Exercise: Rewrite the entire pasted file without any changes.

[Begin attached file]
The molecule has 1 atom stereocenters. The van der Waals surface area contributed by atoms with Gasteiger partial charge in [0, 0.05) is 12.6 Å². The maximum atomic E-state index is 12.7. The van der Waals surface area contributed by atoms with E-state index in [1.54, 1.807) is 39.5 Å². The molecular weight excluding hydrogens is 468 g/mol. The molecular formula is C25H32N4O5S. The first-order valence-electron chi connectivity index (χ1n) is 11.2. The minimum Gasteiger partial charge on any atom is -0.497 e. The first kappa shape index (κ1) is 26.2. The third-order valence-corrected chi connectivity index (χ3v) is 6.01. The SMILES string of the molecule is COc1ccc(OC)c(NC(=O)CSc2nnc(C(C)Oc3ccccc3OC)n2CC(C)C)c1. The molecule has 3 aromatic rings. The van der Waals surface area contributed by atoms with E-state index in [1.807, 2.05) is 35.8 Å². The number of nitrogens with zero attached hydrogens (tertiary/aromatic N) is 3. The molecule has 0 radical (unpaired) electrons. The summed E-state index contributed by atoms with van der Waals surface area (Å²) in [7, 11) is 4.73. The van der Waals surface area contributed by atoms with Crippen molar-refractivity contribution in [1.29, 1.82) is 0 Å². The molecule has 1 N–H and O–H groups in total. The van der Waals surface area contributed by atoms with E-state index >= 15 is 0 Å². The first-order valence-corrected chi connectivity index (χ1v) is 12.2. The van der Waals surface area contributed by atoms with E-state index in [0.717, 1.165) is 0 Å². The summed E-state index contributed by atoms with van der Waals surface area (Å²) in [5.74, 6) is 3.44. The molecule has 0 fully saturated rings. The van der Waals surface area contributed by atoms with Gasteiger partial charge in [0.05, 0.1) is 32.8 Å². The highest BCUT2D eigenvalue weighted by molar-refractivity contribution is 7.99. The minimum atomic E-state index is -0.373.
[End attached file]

The molecule has 1 atom stereocenters. The van der Waals surface area contributed by atoms with Gasteiger partial charge in [0, 0.05) is 12.6 Å². The maximum atomic E-state index is 12.7. The van der Waals surface area contributed by atoms with E-state index in [1.54, 1.807) is 39.5 Å². The molecular weight excluding hydrogens is 468 g/mol. The molecular formula is C25H32N4O5S. The first-order valence-electron chi connectivity index (χ1n) is 11.2. The minimum Gasteiger partial charge on any atom is -0.497 e. The first kappa shape index (κ1) is 26.2. The third-order valence-corrected chi connectivity index (χ3v) is 6.01. The SMILES string of the molecule is COc1ccc(OC)c(NC(=O)CSc2nnc(C(C)Oc3ccccc3OC)n2CC(C)C)c1. The molecule has 3 aromatic rings. The van der Waals surface area contributed by atoms with E-state index in [1.807, 2.05) is 35.8 Å². The number of nitrogens with zero attached hydrogens (tertiary/aromatic N) is 3. The molecule has 0 radical (unpaired) electrons. The summed E-state index contributed by atoms with van der Waals surface area (Å²) in [7, 11) is 4.73. The van der Waals surface area contributed by atoms with Crippen molar-refractivity contribution in [1.29, 1.82) is 0 Å². The molecule has 1 N–H and O–H groups in total. The van der Waals surface area contributed by atoms with E-state index >= 15 is 0 Å². The first-order valence-corrected chi connectivity index (χ1v) is 12.2. The van der Waals surface area contributed by atoms with E-state index in [0.717, 1.165) is 0 Å². The summed E-state index contributed by atoms with van der Waals surface area (Å²) in [5.74, 6) is 3.44. The molecule has 0 fully saturated rings. The van der Waals surface area contributed by atoms with Gasteiger partial charge in [0.05, 0.1) is 32.8 Å². The highest BCUT2D eigenvalue weighted by molar-refractivity contribution is 7.99. The minimum atomic E-state index is -0.373.